I grew up in Denver Colorado in a pious Catholic family, the middle of three children. Both of my parents considered the possibility of entering religious life when they were young people, so the thought of a priestly or religious vocation for us children was always present alongside that of the married state. I attended the parish school, and then went on to an all-boys Catholic preparatory school run by the Jesuit Fathers. It was there that I first met religious order priests, and it was there in high school that I first seriously considered becoming a priest and a religious myself.
The non-minister permanent residence program that includes religious brothers and sisters (religious vocations) and other non-minister religious positions (religious occupations) is scheduled to expire on 09/30/2015 unless it is renewed by Congress. If past experience is an indicator, we have every reason to believe that the program will be extended as it has been renewed several times.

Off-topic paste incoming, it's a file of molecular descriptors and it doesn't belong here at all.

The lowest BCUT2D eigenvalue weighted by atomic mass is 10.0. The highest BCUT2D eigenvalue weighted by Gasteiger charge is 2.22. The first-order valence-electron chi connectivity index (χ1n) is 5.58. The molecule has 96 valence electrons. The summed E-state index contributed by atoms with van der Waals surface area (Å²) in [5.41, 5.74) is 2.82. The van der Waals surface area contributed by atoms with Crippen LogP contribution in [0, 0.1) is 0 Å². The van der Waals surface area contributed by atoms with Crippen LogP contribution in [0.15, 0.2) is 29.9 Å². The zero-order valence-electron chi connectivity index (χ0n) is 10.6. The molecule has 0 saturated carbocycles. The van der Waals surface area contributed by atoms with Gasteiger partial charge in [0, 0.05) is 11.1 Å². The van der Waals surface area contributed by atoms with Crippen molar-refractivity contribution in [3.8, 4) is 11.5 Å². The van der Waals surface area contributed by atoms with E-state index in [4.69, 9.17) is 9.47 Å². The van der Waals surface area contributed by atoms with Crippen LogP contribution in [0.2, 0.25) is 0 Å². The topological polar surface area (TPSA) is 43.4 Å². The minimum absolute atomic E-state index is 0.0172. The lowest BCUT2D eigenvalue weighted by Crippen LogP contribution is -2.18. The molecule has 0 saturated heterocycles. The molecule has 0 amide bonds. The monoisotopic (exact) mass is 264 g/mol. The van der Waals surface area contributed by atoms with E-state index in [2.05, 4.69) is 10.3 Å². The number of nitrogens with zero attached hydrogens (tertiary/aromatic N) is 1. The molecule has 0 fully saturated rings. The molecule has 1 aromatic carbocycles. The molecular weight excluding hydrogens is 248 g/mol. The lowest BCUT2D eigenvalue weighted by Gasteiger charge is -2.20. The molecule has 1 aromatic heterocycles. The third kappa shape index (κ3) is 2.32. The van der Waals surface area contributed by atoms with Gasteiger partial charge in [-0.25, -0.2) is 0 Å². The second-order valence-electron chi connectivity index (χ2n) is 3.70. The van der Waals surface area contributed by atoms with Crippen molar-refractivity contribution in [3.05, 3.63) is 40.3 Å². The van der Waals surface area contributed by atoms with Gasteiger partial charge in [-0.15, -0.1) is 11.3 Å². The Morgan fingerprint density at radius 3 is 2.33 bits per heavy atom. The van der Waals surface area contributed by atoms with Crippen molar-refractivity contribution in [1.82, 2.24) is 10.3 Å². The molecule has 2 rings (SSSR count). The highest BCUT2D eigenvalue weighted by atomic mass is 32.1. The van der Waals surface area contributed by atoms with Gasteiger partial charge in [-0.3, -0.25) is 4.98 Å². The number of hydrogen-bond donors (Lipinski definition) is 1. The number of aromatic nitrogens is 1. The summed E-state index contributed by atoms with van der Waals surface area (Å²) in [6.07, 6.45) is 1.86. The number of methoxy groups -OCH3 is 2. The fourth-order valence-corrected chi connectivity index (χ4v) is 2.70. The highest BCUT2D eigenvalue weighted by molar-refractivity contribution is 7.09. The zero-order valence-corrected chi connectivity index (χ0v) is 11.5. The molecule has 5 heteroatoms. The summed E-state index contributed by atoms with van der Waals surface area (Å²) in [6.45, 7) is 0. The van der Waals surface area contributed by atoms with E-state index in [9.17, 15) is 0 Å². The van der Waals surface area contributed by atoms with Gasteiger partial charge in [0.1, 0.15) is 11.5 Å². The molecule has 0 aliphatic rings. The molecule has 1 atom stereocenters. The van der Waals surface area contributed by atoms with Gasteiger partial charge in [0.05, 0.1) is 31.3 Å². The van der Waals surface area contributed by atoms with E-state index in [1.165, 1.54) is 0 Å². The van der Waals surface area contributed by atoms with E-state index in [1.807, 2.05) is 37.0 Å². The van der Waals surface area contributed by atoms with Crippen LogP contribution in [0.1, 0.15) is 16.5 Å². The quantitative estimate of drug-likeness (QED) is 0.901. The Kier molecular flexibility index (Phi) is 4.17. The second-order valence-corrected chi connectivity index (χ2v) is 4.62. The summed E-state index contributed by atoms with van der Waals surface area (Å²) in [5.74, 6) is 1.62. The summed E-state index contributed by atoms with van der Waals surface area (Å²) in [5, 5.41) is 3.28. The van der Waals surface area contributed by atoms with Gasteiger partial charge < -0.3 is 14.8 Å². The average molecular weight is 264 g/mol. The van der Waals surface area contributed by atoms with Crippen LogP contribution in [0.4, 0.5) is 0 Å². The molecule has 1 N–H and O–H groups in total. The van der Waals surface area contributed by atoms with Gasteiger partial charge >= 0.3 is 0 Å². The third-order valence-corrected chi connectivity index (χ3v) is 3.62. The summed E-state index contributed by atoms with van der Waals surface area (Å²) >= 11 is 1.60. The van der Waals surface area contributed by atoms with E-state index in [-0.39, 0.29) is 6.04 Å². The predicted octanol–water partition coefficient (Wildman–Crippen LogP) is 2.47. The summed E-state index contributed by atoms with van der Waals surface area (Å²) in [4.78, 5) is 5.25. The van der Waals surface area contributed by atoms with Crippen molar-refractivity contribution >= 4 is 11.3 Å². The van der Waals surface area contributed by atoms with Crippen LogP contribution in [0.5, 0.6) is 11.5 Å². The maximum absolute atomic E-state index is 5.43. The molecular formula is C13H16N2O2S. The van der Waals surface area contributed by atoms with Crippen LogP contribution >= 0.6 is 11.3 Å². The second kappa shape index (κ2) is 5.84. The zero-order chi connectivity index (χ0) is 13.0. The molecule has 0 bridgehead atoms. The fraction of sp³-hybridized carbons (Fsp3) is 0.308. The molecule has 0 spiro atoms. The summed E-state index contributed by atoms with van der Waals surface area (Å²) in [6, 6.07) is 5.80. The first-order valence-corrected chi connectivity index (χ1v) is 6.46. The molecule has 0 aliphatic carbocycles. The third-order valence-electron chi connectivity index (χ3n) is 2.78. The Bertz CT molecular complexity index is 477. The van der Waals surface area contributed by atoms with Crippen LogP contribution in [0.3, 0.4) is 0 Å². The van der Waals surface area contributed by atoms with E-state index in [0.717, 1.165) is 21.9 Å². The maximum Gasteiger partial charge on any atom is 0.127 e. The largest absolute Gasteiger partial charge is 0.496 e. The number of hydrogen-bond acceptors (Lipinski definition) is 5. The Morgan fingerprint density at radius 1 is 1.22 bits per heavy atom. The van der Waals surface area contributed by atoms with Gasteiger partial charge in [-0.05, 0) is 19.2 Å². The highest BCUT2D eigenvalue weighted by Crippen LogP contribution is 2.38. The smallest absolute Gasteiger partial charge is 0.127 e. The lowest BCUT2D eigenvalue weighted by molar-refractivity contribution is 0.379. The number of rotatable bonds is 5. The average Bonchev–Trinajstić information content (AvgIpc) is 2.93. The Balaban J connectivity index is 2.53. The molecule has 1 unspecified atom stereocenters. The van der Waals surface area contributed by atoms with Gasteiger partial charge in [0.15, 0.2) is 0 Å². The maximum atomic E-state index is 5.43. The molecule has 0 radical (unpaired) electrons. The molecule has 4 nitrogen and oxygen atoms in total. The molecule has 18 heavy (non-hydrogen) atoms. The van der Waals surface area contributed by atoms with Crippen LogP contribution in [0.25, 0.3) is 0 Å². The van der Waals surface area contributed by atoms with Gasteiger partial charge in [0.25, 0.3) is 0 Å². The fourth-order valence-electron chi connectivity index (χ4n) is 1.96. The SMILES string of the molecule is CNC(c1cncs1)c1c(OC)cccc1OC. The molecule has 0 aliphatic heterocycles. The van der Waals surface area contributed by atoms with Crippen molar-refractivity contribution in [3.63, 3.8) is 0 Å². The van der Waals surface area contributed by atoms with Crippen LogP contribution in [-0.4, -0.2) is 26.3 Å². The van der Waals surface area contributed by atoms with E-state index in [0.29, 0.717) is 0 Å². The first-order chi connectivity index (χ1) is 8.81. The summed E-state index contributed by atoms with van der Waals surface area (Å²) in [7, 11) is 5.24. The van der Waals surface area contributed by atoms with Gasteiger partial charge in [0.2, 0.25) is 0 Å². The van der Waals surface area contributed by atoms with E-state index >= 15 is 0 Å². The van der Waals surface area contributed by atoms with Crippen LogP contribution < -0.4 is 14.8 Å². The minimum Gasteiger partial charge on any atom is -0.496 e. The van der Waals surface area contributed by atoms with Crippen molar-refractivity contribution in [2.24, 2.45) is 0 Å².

On July 5, 2015, the U.S. Citizenship and Immigration Service (USCIS) issued a policy memo declaring that the “lawful status” requirements of the immigrant regulations for religious workers would no longer be considered when adjudicating the I-360 immigrant petition. In addition, USCIS will amend Title 8 CFR Sec. 204.5(m)(4) and (11) and remove the lawful status requirements from the immigrant regulations for religious workers. Prior to this change, to be eligible for permanent residence a religious worker needed to demonstrate that he/she had at least two years of experience (as a religious worker) and if that experience was gained in the U.S., the religious worker must have shown that he/she maintained lawful status (and work authorization) during that time. With this announcement, the lawful status requirement is eliminated and USCIS will not deny religious worker I-360 petitions on this basis.
By Minyoung Ohm